Then we have our social conventions: our laws and rules, our codes of behavior, morals etc. These don't necessarily affect what we perceive (though arguably they can), but they certainly affect how we perceive reality. There is nothing especially remarkable about a naked person - we're all naked under our clothes after all - but we'd probably freak out if one walked out the local Starbucks carrying a latte. Our social codes make an ordinary thing seem abnormal, and vice versa.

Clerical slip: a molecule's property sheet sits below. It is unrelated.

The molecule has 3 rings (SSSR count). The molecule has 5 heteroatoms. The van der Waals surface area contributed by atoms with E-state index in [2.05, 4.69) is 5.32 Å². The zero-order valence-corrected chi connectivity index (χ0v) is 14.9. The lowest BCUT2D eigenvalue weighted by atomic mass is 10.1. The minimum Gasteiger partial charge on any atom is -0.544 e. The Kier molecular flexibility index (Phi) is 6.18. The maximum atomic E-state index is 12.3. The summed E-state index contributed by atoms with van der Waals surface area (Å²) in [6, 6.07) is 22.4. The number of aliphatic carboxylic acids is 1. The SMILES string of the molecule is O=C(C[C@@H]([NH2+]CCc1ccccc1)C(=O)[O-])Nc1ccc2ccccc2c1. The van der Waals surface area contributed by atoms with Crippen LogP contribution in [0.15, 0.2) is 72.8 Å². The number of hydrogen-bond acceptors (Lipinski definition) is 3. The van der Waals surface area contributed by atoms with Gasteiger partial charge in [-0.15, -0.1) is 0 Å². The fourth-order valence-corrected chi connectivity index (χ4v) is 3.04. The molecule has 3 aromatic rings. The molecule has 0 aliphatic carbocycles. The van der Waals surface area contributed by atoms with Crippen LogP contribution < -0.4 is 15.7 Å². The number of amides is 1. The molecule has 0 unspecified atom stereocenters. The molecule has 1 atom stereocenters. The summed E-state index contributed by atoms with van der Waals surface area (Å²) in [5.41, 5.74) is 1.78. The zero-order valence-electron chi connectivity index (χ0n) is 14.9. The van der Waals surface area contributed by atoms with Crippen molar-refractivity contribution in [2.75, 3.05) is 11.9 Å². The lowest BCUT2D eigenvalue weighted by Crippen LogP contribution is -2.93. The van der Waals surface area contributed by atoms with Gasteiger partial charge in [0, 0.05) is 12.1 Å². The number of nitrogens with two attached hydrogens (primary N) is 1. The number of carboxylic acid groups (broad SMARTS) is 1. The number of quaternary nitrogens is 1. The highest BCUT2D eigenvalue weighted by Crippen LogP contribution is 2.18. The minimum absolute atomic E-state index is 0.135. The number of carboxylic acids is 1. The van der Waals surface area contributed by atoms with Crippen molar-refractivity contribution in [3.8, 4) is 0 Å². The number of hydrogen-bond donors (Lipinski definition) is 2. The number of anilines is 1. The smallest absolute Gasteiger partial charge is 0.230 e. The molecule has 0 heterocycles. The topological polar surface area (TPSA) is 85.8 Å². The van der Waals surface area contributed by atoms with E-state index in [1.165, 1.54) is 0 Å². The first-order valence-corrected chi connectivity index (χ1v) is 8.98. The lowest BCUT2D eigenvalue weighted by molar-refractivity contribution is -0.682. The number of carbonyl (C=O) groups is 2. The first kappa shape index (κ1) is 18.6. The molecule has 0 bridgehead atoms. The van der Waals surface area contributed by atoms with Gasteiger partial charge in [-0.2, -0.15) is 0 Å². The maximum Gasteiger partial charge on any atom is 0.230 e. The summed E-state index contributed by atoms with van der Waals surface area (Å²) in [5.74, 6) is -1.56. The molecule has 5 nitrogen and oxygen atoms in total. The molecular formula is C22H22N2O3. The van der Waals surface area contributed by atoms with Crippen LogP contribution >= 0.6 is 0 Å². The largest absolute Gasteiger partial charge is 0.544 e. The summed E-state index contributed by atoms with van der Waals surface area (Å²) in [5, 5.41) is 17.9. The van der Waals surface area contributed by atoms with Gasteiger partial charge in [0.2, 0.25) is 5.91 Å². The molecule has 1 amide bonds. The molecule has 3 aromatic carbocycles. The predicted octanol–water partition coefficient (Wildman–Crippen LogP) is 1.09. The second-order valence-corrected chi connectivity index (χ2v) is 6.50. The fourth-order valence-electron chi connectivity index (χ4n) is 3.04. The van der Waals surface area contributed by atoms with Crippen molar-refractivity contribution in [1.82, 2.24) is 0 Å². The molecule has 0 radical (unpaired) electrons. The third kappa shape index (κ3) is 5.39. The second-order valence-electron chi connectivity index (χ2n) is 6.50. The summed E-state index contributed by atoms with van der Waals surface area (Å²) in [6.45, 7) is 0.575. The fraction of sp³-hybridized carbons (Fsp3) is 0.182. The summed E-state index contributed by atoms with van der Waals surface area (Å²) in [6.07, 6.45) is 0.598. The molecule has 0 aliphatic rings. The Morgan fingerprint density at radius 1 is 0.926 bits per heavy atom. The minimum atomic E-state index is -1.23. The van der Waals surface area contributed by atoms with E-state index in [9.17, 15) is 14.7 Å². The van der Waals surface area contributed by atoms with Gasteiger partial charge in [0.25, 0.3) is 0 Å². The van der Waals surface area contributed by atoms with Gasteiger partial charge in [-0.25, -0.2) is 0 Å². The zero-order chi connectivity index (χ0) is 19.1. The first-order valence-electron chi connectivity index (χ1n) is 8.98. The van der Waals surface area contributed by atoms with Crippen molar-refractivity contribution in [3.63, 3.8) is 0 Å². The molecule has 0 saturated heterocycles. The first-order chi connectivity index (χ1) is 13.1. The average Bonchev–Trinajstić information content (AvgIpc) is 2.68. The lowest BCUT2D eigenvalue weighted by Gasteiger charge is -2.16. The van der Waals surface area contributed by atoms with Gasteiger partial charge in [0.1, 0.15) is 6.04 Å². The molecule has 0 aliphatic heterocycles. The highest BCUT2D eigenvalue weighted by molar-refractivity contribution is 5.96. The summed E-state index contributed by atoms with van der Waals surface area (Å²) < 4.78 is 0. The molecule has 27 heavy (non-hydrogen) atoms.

So language, society and biology all shape our reality. Yet, what choice did we have in any of this? The fact is, by the time we are old enough to make any meaningful decision regarding the above we have already been 'conditioned'. I don't mean to sound ungrateful: I'm glad I'm a human being, I'm happy I know a language, especially one so widely spoken, and grateful I live in a relatively civilized society. Our reality gets us by, it 'works'. Yet it doesn't stop some of us from wanting to know if there is more to it than that. And how many of us find this reality burdensome? How many seek diversion in box-sets or other escapes such as alcohol? Why do we need, in the words of Iain Banks, to 'get out of our heads' now and again?